Here’s the list.  Follow it and you will be happy:

Willie Mae’s Scotch House – if you see Charles Sr. tell him we say “Hi!”.  And order the butter beans.  And no, 3 pieces of fried chicken is not too much for one person. 2401 St Ann Street

Café Du Monde – you don’t have to go for breakfast, we went at 4pm, but you do have to go and have beignets and chicory coffee, just because….you have to.  Wear white – that powdered sugar ends up everywhere.  800 Decatur Street


Surrey’s Café and Juice Bar – the line up outside goes quickly – especially if you’re sipping a coffee from Mojo.  Once inside, you can’t go wrong with any of the choices as long as biscuits with sausage gravy is one of them.  From here explore all the cool shops on Magazine Street (including District Donuts, below), and you’re close to the amazing homes of the Garden District and the Lafayette Cemetery.  1418 Magazine Street

District Donuts – delicious donuts and Croquenuts (Hello!?!) – griddled donut sandwiches.  We clearly did not spend enough time at this place.  Don’t make our mistake. 2209 Magazine Street


Elizabeth’s – grab a cab out to Bywater and eat pralined bacon.  It’s just as delicious as it sounds – but so are all of their breakfast’s.  Michelle had a crazy benedict type thing that involved fried oysters.  From here walk through the adorably quirky neighborhoods that lead to the fabulous St Roch Market.  We were on the lookout for Joy the Baker and could not find her – but we’re pretty sure we saw Tron-Cat. 601 Gallier Street

Willa Jean – it’s a good thing we realized that the newest John Besh restaurant was so close to our hotel on our way out of town because we might have just eaten every meal there.  This is what you need to know:  Pimento Cheese served with shaved country ham and deep fried saltines.  Corn bread and butter drizzled with Poirier Cane Syrup.  I don’t think I need to go into any more detail.  611 O’Keefe Avenue


Mother’s Restaurant – World’s Best Baked Ham – The famed Domilise Po Boy was a must on our list, but Mardi Gras parades got in our way….our Uber driver swore by Mother’s – so we gave a shrimp po boy a try and it was delish.  You’ll have to try the World’s Best Baked Ham for yourself. 401 Poydras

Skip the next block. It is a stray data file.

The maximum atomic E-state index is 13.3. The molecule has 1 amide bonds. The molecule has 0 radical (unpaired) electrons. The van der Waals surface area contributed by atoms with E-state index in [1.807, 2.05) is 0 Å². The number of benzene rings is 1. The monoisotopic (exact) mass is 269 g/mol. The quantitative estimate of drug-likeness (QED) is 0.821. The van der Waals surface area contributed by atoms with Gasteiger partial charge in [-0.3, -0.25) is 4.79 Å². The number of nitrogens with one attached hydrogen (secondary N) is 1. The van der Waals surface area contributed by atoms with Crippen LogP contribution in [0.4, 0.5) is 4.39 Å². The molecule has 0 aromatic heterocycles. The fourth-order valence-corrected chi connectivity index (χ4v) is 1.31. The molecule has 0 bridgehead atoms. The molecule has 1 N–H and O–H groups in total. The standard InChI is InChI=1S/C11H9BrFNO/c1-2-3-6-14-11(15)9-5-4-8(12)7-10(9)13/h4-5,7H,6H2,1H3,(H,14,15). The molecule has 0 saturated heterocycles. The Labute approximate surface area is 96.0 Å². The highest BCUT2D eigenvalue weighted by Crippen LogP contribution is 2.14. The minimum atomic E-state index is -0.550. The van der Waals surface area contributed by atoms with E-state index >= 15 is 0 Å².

Cochon – New Orlean’s restaurateur Donald Link has created a meat lover’s paradise, and Cochon Butcher is right around the corner.  The ribs with watermelon pickle were outstanding.  920 Tchoupitoulas Street

Peche – We ended up at Peche on our first night – we were only supposed to be having a drink, before our actual dinner reservations at Cochon.  But they sat us at the raw bar, which was right by the expeditor and every dish looked so damn delicious we appetizer’ed in a fairly aggressive fashion.  That steak tartare with the oyster aioli (they use the oyster liquor in the emulsion) was bonkers good. In fact, it was all so amazing we went back the next night, and practically had one of everything on the menu.  800 Magazine Street


Napoleon House – stop into this gorgeous historic bar for a Pimm’s Cup.  It’s far enough off Bourbon Street that there’s a nice mix of locals and tourists. 500 Chartres Street

Sazerac BarHome of the famous Sazerac cocktail made with  Peychaud’s Bitters, this bar is old school and completely awesome.  130 Roosevelt Way

Preservation Hall – The Preservation Hall Jazz Band performs shows nightly at 8, 9 and 10pm – you can order tickets online in advance or queue up before the show you’d like to see.  It’s an intimate setting and a fabulous show in this historical 1950’s building.  Don’t think there’s been many renovations since opening day.  Buy drinks next door and bring them in.  726 St Peter Street


Three muses – Another small setting over on Frenchmen Street with great live music and creative cocktails.  536 Frenchmen Street

Bespoke Tours  – the folks at Bespoke Experiences created a great half day tour that included a stop in 9th ward to see the amazing things Make It Right is doing to re-build homes destroyed by Katrina, on through the Bayous (where we saw several bald eagles and decided that swamp kayaking was a must for our next visit) and viewed a couple of plantations.  Giselle our guide even stopped at Drive-Thru Daquiris for us.




Two last things….

If you have a shipping address in the US you can now order the most divine real cane syrup – shown in picture above from Willa Jean’s – from Poirier Cane Syrup – made the good old fashioned way.  Its amazing stuff.

For lots of interesting stuff on oysters and about oysters coming from the Gulf of Mexico post Katrina and BP oil spill, try to watch Shuckers – an awesome little documentary.